Bobby Stockton

The Dolphins of Jacksonville University made program history on Wednesday, and if head coach Matt Kerwick has his say about it, it won’t be the last time.

Fifteen different Jacksonville players scored, Jeremy Tissenbaum and Kyle Rebman led the way with hat tricks, and the Dolphins scored a program-record 24 goals in the first road win in team history, defeating Mercer 24-4 on Wednesday afternoon at Bear Field in Macon, Ga.

“We felt good about the effort from start to finish,” Kerwick said. “We just wanted to play our game and play hard from start to finish, and our guys are definitely doing that.”

For Kerwick’s team, the win against the Bears helps take the sting out of Saturday’s season opener, when No. 15 Georgetown got out to an early 5-0 lead and was able to pull away despite Jacksonville coming within one goal in the fourth quarter. Georgetown captured the 15-12 win at the Sunshine Classic at EverBank Stadium.

“We started slow against Georgetown,” Kerwick said, “but we played great for 55 minutes, so we’re really looking for 60-minute efforts right now.”

Of course, for a second-year program, the fact that a close game with one of the sport’s traditional powers is considered a disappointment is notable in and of itself.

“There was definitely a different feeling going into the game,” Kerwick said. “Last year, we were happy with being competitive. This year, our guys play the game expecting to win, and we were comfortable knowing we were going to play those guys tough.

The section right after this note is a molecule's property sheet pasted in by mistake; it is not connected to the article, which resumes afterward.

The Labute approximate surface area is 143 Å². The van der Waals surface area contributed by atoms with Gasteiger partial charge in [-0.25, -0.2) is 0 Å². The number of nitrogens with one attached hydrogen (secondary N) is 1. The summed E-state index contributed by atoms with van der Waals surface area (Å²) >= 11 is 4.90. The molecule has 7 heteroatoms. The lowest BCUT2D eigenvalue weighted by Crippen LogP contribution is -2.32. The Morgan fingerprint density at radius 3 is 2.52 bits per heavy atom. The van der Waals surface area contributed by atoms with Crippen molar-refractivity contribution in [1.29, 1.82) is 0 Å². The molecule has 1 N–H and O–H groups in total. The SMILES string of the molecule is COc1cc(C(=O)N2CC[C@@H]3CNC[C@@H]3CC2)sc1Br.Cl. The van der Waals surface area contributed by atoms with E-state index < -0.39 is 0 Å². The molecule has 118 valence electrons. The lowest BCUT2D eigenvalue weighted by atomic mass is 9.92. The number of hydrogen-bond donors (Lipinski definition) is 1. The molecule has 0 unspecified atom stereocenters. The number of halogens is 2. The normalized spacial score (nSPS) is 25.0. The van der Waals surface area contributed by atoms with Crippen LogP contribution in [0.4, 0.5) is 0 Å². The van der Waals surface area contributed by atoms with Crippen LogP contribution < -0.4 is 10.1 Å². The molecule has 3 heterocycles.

“Certainly, there’s a different feel about this team. We set the bar pretty high last year in terms of being competitive in every game and winning a couple of games that were a bit of a surprise, and now the expectation level has risen. We feel that we can play with anyone, and it’s not just about competing. We want to win these games now.”

And, while the Dolphins were disappointed with the loss, Kerwick is encouraged by the public reception for the Sunshine Classic, which saw a crowd of 8,152 fans turn out to EverBank Stadium, home of the NFL’s Jacksonville Jaguars, to see the Dolphins’ game against the Hoyas and then-No. 6 Notre Dame’s 12-7 win against then-No. 5 Duke.